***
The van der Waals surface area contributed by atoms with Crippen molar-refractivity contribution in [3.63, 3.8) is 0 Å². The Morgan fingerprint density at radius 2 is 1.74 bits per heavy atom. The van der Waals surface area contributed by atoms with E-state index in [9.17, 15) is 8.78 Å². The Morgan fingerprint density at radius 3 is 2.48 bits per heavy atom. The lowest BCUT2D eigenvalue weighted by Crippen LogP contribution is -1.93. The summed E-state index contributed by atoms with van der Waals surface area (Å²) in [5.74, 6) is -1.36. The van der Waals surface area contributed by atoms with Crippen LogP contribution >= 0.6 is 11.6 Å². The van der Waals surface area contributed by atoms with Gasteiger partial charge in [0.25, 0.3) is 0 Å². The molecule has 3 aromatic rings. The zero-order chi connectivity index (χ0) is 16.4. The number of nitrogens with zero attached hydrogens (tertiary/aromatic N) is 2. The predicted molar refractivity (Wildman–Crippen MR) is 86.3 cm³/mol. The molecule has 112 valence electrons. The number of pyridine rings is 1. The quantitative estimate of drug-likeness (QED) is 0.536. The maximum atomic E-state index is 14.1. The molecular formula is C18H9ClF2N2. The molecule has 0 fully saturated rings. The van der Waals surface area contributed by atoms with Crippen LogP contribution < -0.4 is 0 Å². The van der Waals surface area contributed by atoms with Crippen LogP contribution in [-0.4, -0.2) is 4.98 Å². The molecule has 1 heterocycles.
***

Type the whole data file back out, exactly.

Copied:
The van der Waals surface area contributed by atoms with Crippen molar-refractivity contribution in [3.63, 3.8) is 0 Å². The Morgan fingerprint density at radius 2 is 1.74 bits per heavy atom. The van der Waals surface area contributed by atoms with E-state index in [9.17, 15) is 8.78 Å². The Morgan fingerprint density at radius 3 is 2.48 bits per heavy atom. The lowest BCUT2D eigenvalue weighted by Crippen LogP contribution is -1.93. The summed E-state index contributed by atoms with van der Waals surface area (Å²) in [5.74, 6) is -1.36. The van der Waals surface area contributed by atoms with Crippen LogP contribution >= 0.6 is 11.6 Å². The van der Waals surface area contributed by atoms with Gasteiger partial charge in [0.25, 0.3) is 0 Å². The molecule has 3 aromatic rings. The zero-order chi connectivity index (χ0) is 16.4. The number of nitrogens with zero attached hydrogens (tertiary/aromatic N) is 2. The predicted molar refractivity (Wildman–Crippen MR) is 86.3 cm³/mol. The molecule has 112 valence electrons. The number of pyridine rings is 1. The quantitative estimate of drug-likeness (QED) is 0.536. The maximum atomic E-state index is 14.1. The molecular formula is C18H9ClF2N2. The molecule has 0 fully saturated rings. The van der Waals surface area contributed by atoms with Crippen LogP contribution < -0.4 is 0 Å². The van der Waals surface area contributed by atoms with Crippen LogP contribution in [-0.4, -0.2) is 4.98 Å². The molecule has 1 heterocycles.